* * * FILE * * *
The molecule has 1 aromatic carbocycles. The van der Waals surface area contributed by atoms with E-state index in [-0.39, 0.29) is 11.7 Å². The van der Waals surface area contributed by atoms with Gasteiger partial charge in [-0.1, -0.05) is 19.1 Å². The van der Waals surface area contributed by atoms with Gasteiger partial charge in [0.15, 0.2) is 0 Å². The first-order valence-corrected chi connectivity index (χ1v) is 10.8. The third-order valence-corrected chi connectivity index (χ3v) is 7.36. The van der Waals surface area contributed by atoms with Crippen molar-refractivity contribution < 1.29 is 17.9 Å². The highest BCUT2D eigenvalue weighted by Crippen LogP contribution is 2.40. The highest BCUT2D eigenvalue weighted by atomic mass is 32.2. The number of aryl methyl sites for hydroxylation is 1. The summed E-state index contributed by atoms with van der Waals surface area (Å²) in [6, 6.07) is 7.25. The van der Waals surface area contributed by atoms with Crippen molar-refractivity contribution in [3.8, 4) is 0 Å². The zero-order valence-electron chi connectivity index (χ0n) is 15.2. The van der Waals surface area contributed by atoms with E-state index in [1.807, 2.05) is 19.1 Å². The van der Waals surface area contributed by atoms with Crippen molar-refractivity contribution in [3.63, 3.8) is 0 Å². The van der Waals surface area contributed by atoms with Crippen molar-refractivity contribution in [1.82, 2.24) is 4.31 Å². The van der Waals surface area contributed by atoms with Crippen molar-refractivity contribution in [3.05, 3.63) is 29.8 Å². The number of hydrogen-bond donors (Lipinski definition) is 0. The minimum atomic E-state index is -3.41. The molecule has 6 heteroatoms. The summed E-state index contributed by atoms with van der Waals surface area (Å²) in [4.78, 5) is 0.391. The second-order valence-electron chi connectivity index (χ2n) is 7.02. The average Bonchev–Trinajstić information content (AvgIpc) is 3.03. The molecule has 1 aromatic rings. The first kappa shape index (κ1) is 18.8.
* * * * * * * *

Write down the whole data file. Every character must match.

The molecule has 1 aromatic carbocycles. The van der Waals surface area contributed by atoms with E-state index in [-0.39, 0.29) is 11.7 Å². The van der Waals surface area contributed by atoms with Gasteiger partial charge in [-0.1, -0.05) is 19.1 Å². The van der Waals surface area contributed by atoms with Gasteiger partial charge in [0.15, 0.2) is 0 Å². The first-order valence-corrected chi connectivity index (χ1v) is 10.8. The third-order valence-corrected chi connectivity index (χ3v) is 7.36. The van der Waals surface area contributed by atoms with Crippen molar-refractivity contribution < 1.29 is 17.9 Å². The highest BCUT2D eigenvalue weighted by Crippen LogP contribution is 2.40. The highest BCUT2D eigenvalue weighted by atomic mass is 32.2. The number of aryl methyl sites for hydroxylation is 1. The summed E-state index contributed by atoms with van der Waals surface area (Å²) in [6, 6.07) is 7.25. The van der Waals surface area contributed by atoms with Crippen molar-refractivity contribution in [3.8, 4) is 0 Å². The zero-order valence-electron chi connectivity index (χ0n) is 15.2. The van der Waals surface area contributed by atoms with E-state index in [1.807, 2.05) is 19.1 Å². The van der Waals surface area contributed by atoms with Crippen molar-refractivity contribution in [3.63, 3.8) is 0 Å². The van der Waals surface area contributed by atoms with Crippen molar-refractivity contribution in [1.82, 2.24) is 4.31 Å². The van der Waals surface area contributed by atoms with Crippen molar-refractivity contribution in [3.05, 3.63) is 29.8 Å². The number of hydrogen-bond donors (Lipinski definition) is 0. The minimum atomic E-state index is -3.41. The molecule has 6 heteroatoms. The summed E-state index contributed by atoms with van der Waals surface area (Å²) in [4.78, 5) is 0.391. The second-order valence-electron chi connectivity index (χ2n) is 7.02. The average Bonchev–Trinajstić information content (AvgIpc) is 3.03. The molecule has 1 aromatic rings. The first kappa shape index (κ1) is 18.8.